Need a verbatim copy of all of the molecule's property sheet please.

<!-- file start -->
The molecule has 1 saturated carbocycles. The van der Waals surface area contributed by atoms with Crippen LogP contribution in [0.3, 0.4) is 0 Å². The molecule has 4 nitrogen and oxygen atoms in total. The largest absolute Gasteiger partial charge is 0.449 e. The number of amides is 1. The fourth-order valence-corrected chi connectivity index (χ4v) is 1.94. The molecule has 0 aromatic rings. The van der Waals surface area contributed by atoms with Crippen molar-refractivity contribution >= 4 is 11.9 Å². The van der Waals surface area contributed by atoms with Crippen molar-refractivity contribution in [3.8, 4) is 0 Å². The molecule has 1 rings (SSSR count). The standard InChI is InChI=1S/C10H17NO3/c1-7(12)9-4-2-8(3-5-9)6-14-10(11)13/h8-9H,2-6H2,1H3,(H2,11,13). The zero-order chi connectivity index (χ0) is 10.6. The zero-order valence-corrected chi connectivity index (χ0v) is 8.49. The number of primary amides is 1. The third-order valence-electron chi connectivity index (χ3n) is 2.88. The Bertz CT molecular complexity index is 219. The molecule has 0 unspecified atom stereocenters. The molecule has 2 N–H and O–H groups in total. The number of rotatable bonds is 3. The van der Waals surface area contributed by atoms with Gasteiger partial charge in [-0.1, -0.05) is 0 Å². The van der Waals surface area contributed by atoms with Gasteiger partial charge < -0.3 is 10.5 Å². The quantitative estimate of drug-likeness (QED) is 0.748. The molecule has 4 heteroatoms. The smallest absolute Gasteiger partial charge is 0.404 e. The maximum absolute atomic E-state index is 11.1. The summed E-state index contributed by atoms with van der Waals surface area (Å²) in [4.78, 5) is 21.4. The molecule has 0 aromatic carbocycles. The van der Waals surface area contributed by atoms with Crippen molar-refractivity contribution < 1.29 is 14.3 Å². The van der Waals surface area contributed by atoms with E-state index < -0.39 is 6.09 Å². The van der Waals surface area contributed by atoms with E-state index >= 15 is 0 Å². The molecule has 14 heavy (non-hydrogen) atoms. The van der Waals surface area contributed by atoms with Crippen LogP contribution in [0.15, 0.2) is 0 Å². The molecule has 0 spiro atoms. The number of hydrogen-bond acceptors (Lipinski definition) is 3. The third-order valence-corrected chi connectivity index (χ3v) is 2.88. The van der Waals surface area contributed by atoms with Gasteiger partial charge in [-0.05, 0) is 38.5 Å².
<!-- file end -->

The molecule has 1 saturated carbocycles. The van der Waals surface area contributed by atoms with Crippen LogP contribution in [0.3, 0.4) is 0 Å². The molecule has 4 nitrogen and oxygen atoms in total. The largest absolute Gasteiger partial charge is 0.449 e. The number of amides is 1. The fourth-order valence-corrected chi connectivity index (χ4v) is 1.94. The molecule has 0 aromatic rings. The van der Waals surface area contributed by atoms with Crippen molar-refractivity contribution >= 4 is 11.9 Å². The van der Waals surface area contributed by atoms with Crippen molar-refractivity contribution in [3.8, 4) is 0 Å². The molecule has 1 rings (SSSR count). The standard InChI is InChI=1S/C10H17NO3/c1-7(12)9-4-2-8(3-5-9)6-14-10(11)13/h8-9H,2-6H2,1H3,(H2,11,13). The zero-order chi connectivity index (χ0) is 10.6. The zero-order valence-corrected chi connectivity index (χ0v) is 8.49. The number of primary amides is 1. The third-order valence-electron chi connectivity index (χ3n) is 2.88. The Bertz CT molecular complexity index is 219. The molecule has 0 unspecified atom stereocenters. The molecule has 2 N–H and O–H groups in total. The number of rotatable bonds is 3. The van der Waals surface area contributed by atoms with Gasteiger partial charge in [-0.1, -0.05) is 0 Å². The van der Waals surface area contributed by atoms with Gasteiger partial charge < -0.3 is 10.5 Å². The quantitative estimate of drug-likeness (QED) is 0.748. The molecule has 4 heteroatoms. The smallest absolute Gasteiger partial charge is 0.404 e. The maximum absolute atomic E-state index is 11.1. The summed E-state index contributed by atoms with van der Waals surface area (Å²) in [4.78, 5) is 21.4. The molecule has 0 aromatic carbocycles. The van der Waals surface area contributed by atoms with Crippen molar-refractivity contribution < 1.29 is 14.3 Å². The van der Waals surface area contributed by atoms with E-state index < -0.39 is 6.09 Å². The van der Waals surface area contributed by atoms with E-state index >= 15 is 0 Å². The molecule has 14 heavy (non-hydrogen) atoms. The van der Waals surface area contributed by atoms with Crippen LogP contribution in [0.15, 0.2) is 0 Å². The molecule has 0 spiro atoms. The number of hydrogen-bond acceptors (Lipinski definition) is 3. The third-order valence-corrected chi connectivity index (χ3v) is 2.88. The van der Waals surface area contributed by atoms with Gasteiger partial charge in [-0.05, 0) is 38.5 Å².